Sep 15, 2019 rated it it was amazing
So good. Heartbreaking but he does a fine job explaining the science in layman’s terms and conveying the beauty and wonder of what we’re losing.
Rebecca Kehler
Feb 14, 2019 rated it did not like it
This book is written without acknowledging that the human appetite for animal flesh and products is the biggest reason we got to this point. It instead blames climate change for our declining ability to exploit animals. The whole time I was reading this I thought it was a very bad joke.
Apr 21, 2019 rated it liked it
I like Dahr Jamail as a person but I'm not a huge fan of this book. He is one of the few writers willing to admit how bad our current situation really is, which is good. However, his overall message is just way too defeatist. It is still better than what you hear from people like Guy McPherson at least. Not by much though. He hasn't totally given up yet but he does create the impression that there's very little hope for anything at this point. It may potentially be true that we've caused too ...more
Patrick Kelly
Another phenomenal and terrifying book about climate change.
We are fucked. Every aspect of our planets is effected by climate change. This book focuses more on the effects from rising temperatures, melting glaciers, and warming of the oceans. It gave a strong explanation of methane and permafrost. Methane is crazy. There are pockets of methane that can explode and leave massive craters and release huge amounts of gas. There are two craters in Russia that happened this way but it can also happen
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Dahr Jamail is an American journalist who is best known as one of the few unembedded journalists to report extensively from Iraq during the 2003 Iraq War. He spent eight months in Iraq, between 2003 to 2005, and presented his stories on his website, entitled Dahr Jamail's MidEast Dispatches. Jamail writes for the Inter Press Service news agency, among other outlets. He has been a frequent guest on ...more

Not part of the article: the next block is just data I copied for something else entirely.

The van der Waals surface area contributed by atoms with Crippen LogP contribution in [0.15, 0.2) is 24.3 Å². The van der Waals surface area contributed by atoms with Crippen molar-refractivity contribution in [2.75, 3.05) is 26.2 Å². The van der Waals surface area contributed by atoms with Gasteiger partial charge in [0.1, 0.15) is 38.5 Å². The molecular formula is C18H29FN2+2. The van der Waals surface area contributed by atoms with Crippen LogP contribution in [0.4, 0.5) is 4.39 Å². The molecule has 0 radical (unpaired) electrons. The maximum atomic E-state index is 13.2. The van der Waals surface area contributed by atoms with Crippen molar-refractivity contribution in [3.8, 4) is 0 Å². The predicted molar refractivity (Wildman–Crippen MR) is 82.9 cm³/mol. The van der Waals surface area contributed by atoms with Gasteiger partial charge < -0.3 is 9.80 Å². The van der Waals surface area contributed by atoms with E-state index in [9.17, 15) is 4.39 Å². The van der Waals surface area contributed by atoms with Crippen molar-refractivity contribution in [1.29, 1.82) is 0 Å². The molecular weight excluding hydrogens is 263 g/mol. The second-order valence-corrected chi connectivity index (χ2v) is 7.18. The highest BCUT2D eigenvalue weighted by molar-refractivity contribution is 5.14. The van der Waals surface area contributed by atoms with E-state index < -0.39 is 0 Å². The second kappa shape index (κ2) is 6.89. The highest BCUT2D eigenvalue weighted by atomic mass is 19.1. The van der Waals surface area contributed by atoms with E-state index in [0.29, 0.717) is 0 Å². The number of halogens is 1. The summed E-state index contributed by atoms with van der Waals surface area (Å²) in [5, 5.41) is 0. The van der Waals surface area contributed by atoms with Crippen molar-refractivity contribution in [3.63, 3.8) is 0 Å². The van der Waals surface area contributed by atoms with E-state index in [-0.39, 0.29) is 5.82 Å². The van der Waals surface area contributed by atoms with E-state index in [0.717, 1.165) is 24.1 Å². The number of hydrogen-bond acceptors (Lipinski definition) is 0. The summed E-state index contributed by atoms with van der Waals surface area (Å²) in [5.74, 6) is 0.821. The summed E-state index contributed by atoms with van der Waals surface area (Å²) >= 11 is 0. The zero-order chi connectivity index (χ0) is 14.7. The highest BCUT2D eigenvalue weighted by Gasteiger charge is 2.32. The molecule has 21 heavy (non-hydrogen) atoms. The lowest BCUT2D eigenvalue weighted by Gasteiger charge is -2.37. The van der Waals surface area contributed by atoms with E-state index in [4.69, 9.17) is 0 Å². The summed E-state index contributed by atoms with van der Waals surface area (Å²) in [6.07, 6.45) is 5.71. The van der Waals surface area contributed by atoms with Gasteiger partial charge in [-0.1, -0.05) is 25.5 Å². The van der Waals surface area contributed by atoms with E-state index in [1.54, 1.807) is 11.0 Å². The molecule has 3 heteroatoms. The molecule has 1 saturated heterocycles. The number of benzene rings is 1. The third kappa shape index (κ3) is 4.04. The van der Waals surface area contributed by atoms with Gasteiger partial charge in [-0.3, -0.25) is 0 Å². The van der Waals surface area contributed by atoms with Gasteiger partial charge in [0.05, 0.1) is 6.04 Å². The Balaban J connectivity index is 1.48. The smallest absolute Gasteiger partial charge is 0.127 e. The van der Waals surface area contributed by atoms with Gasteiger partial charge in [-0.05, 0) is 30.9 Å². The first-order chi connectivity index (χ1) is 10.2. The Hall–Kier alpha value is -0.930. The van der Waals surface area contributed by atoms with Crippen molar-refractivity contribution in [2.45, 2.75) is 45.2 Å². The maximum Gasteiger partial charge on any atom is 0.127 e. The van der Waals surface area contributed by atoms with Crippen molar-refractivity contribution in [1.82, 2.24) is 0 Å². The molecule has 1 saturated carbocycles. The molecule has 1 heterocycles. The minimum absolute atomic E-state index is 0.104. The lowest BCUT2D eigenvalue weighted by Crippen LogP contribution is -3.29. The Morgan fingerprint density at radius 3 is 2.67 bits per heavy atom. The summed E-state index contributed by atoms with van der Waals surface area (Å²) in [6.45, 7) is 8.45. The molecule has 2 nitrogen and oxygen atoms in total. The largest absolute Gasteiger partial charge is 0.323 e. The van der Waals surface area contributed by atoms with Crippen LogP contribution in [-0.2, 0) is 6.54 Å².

“Despite being on the front lines, Florida’s Republican governor Rick Scott is a climate disruption denier. In fact, he prohibits any state employee from publicly uttering, or writing in any state documents, the words “climate change.”1 He and the rest of the deniers leave Kirtman vexed. “I honestly don’t understand it. Imagine you have heart disease and ninety-five of one hundred doctors tell you that you have heart disease and need to treat it. But the podiatrist and the eye doctor tell you maybe you’re okay if you keep your fingers crossed and you’ll be fine so don’t do anything. Are those the ones we want to believe? I wish there wasn’t climate change…. I have plenty of scientific problems to work on. I can’t get my head around, culturally, why this has become such a strange conversation” 0 likes
“mountain ecosystems are highly sensitive to climate disruption, and those very ecosystems provide up to 85 percent of all the water humans need, not to mention other species. Globally, glaciers contain 69 percent of all the freshwater on the planet.” 0 likes